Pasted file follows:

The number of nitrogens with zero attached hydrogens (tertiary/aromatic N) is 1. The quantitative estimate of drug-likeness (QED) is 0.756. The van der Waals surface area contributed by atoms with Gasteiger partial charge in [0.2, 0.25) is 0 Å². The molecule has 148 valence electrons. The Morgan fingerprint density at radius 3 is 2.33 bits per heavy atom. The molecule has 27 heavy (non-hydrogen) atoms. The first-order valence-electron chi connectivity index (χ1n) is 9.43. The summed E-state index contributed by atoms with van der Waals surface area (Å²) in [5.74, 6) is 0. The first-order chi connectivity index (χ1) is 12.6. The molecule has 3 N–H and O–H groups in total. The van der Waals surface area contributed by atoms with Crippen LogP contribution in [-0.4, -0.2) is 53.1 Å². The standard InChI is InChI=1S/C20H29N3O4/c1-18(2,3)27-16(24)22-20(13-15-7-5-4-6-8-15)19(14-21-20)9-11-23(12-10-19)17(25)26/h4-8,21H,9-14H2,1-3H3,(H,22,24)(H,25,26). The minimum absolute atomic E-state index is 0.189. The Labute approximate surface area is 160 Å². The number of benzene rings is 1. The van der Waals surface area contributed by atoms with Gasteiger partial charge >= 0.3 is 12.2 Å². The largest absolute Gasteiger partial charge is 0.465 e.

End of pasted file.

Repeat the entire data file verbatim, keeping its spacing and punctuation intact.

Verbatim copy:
The number of nitrogens with zero attached hydrogens (tertiary/aromatic N) is 1. The quantitative estimate of drug-likeness (QED) is 0.756. The van der Waals surface area contributed by atoms with Gasteiger partial charge in [0.2, 0.25) is 0 Å². The molecule has 148 valence electrons. The Morgan fingerprint density at radius 3 is 2.33 bits per heavy atom. The molecule has 27 heavy (non-hydrogen) atoms. The first-order valence-electron chi connectivity index (χ1n) is 9.43. The summed E-state index contributed by atoms with van der Waals surface area (Å²) in [5.74, 6) is 0. The first-order chi connectivity index (χ1) is 12.6. The molecule has 3 N–H and O–H groups in total. The van der Waals surface area contributed by atoms with Crippen LogP contribution in [-0.4, -0.2) is 53.1 Å². The standard InChI is InChI=1S/C20H29N3O4/c1-18(2,3)27-16(24)22-20(13-15-7-5-4-6-8-15)19(14-21-20)9-11-23(12-10-19)17(25)26/h4-8,21H,9-14H2,1-3H3,(H,22,24)(H,25,26). The minimum absolute atomic E-state index is 0.189. The Labute approximate surface area is 160 Å². The number of benzene rings is 1. The van der Waals surface area contributed by atoms with Gasteiger partial charge >= 0.3 is 12.2 Å². The largest absolute Gasteiger partial charge is 0.465 e.